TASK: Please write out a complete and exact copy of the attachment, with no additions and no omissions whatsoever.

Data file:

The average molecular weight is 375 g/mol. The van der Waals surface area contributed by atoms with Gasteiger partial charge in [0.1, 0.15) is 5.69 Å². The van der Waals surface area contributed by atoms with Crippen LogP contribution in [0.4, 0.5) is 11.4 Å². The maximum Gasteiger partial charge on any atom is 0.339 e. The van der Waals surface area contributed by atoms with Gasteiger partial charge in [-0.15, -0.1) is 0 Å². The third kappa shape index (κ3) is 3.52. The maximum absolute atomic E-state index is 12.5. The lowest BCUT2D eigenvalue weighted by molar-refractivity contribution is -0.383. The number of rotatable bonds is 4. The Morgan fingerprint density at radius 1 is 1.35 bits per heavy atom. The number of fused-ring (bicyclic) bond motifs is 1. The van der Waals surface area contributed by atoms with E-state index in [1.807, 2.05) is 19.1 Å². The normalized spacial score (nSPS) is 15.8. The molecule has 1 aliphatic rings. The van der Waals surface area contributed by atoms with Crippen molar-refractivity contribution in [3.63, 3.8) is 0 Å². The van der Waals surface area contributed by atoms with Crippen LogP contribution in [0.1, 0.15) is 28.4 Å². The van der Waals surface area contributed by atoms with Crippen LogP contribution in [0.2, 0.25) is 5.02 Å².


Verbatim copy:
The average molecular weight is 375 g/mol. The van der Waals surface area contributed by atoms with Gasteiger partial charge in [0.1, 0.15) is 5.69 Å². The van der Waals surface area contributed by atoms with Crippen LogP contribution in [0.4, 0.5) is 11.4 Å². The maximum Gasteiger partial charge on any atom is 0.339 e. The van der Waals surface area contributed by atoms with Gasteiger partial charge in [-0.15, -0.1) is 0 Å². The third kappa shape index (κ3) is 3.52. The maximum absolute atomic E-state index is 12.5. The lowest BCUT2D eigenvalue weighted by molar-refractivity contribution is -0.383. The number of rotatable bonds is 4. The Morgan fingerprint density at radius 1 is 1.35 bits per heavy atom. The number of fused-ring (bicyclic) bond motifs is 1. The van der Waals surface area contributed by atoms with E-state index in [1.807, 2.05) is 19.1 Å². The normalized spacial score (nSPS) is 15.8. The molecule has 1 aliphatic rings. The van der Waals surface area contributed by atoms with Crippen molar-refractivity contribution in [3.63, 3.8) is 0 Å². The van der Waals surface area contributed by atoms with Crippen LogP contribution in [0.1, 0.15) is 28.4 Å². The van der Waals surface area contributed by atoms with Crippen LogP contribution in [0.2, 0.25) is 5.02 Å².